Macroscopic analysis

The volume of HA measured by hand-caliper showed a decrease in the HA volume in nine weeks in the tobacco-exposed group (p<0.001) and control group (p<0.001).

However, the HA volume hand-caliper measurement did not show any difference between the tobacco-exposed group and control group was not significant (p=0.39) in nine weeks.

Moreover, to certify this measurement we showed a strong coefficient of determination (R2) between HA volume and filler degradation in both groups (R2=0.88 and R2=0.84 in the control and tobacco-exposed groups, respectively).

In the control group, a peak volume was shown in the second week, and in the tobacco-exposed group, the peak volume was shown in the fourth week 4 (Figs. 2 and 3).

Figure 2 Duration of HA effect (volume in nine weeks).  

Figure 3 Linear regression: control group, p=0.002, R2=0.88; tobacco-exposed group, p=0.006, R2=0.84.  

This linear regression graphic enabled the following formulas to predict the absorption of HA for each group according to the time unit of the treatment.

Control group:

Volume= 3013.3 - 310.4*weeks

Tobacco-exposed group:

Volume=2627.6 - 270.5*weeks


This study showed a higher inflammatory reaction in TEG than in the Control group. All implantable substances promote inflammatory reaction represented by a high inflammatory cell count (acute phase) and fibroblast deposition (long-term phase)12-14.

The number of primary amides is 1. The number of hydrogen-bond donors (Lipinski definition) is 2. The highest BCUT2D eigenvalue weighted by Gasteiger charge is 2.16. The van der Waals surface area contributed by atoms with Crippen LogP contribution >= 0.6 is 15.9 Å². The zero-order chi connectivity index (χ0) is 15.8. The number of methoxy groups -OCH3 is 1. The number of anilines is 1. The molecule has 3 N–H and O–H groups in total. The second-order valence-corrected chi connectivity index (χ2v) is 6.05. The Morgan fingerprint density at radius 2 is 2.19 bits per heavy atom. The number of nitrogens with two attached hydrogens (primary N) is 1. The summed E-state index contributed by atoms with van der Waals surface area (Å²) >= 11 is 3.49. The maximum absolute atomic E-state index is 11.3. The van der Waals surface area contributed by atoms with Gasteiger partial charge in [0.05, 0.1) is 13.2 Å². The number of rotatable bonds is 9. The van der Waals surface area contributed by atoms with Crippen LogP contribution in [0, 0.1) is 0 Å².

Regarding HA injection, several papers showed a minimal inflammatory response in the adjacent subcutaneous tissue. These papers showed a few amounts of inflammatory cells and only a few amounts of fibroblasts in the adjacent subdermal tissue13,14.

In our study, the control group showed similar results to the literature data, a minimal amount of inflammatory cell count, and minimal fibrosis13.

Regarding the tobacco-exposed group, the histological analysis showed a higher inflammatory cell count, fibroblast cell count and fibrosis deposition in tobacco-exposed animals group when compared to the control group (p<0.001).

Although, there is no literature data about the hyaluronic acid inflammatory reaction in subdermal injection, we hypothesized the tobacco components cause a microenvironment inflammation. In fact, according to literature, smoking habit cause an increase in inflammatory biomarkers in different organ tissues15,16.

         This subclinical inflammatory condition could amplify the immunological and inflammatory reaction by extraneous substances. Therefore, despite the low immunogenicity property, the HA, when injected in a smoker subject, caused a more significant inflammatory response than the control group. Clinically, this fact could explain some palpable nodules after facial filler.